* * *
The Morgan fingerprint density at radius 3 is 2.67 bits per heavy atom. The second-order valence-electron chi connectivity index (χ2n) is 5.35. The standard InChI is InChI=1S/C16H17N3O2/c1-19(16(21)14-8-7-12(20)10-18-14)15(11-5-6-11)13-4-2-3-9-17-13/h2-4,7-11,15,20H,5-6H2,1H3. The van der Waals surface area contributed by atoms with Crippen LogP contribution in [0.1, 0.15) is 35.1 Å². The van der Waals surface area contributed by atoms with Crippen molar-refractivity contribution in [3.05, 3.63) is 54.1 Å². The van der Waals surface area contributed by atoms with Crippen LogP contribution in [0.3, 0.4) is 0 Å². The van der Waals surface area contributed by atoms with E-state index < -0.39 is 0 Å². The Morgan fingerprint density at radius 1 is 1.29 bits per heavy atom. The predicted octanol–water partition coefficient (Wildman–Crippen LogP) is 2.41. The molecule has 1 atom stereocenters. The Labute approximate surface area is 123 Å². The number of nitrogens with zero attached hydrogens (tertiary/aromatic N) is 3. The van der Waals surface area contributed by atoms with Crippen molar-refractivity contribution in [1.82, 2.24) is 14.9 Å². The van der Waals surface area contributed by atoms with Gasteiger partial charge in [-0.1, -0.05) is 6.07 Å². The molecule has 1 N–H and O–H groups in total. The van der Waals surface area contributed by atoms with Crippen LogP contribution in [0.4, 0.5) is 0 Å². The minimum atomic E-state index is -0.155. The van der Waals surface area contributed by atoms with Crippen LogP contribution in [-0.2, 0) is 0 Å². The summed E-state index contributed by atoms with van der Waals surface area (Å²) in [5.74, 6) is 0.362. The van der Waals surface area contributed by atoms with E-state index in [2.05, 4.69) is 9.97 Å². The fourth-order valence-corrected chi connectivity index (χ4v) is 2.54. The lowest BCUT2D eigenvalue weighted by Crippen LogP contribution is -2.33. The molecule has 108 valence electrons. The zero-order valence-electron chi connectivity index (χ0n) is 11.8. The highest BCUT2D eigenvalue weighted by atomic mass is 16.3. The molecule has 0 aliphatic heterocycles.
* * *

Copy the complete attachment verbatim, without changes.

The Morgan fingerprint density at radius 3 is 2.67 bits per heavy atom. The second-order valence-electron chi connectivity index (χ2n) is 5.35. The standard InChI is InChI=1S/C16H17N3O2/c1-19(16(21)14-8-7-12(20)10-18-14)15(11-5-6-11)13-4-2-3-9-17-13/h2-4,7-11,15,20H,5-6H2,1H3. The van der Waals surface area contributed by atoms with Crippen LogP contribution in [0.1, 0.15) is 35.1 Å². The van der Waals surface area contributed by atoms with Crippen molar-refractivity contribution in [3.05, 3.63) is 54.1 Å². The van der Waals surface area contributed by atoms with Crippen LogP contribution in [0.3, 0.4) is 0 Å². The van der Waals surface area contributed by atoms with E-state index < -0.39 is 0 Å². The Morgan fingerprint density at radius 1 is 1.29 bits per heavy atom. The predicted octanol–water partition coefficient (Wildman–Crippen LogP) is 2.41. The molecule has 1 atom stereocenters. The Labute approximate surface area is 123 Å². The number of nitrogens with zero attached hydrogens (tertiary/aromatic N) is 3. The van der Waals surface area contributed by atoms with Crippen molar-refractivity contribution in [1.82, 2.24) is 14.9 Å². The van der Waals surface area contributed by atoms with Gasteiger partial charge in [-0.1, -0.05) is 6.07 Å². The molecule has 1 N–H and O–H groups in total. The van der Waals surface area contributed by atoms with Crippen LogP contribution in [0.4, 0.5) is 0 Å². The minimum atomic E-state index is -0.155. The van der Waals surface area contributed by atoms with Crippen LogP contribution in [-0.2, 0) is 0 Å². The summed E-state index contributed by atoms with van der Waals surface area (Å²) in [5.74, 6) is 0.362. The van der Waals surface area contributed by atoms with E-state index in [2.05, 4.69) is 9.97 Å². The fourth-order valence-corrected chi connectivity index (χ4v) is 2.54. The lowest BCUT2D eigenvalue weighted by Crippen LogP contribution is -2.33. The molecule has 108 valence electrons. The zero-order valence-electron chi connectivity index (χ0n) is 11.8. The highest BCUT2D eigenvalue weighted by atomic mass is 16.3. The molecule has 0 aliphatic heterocycles.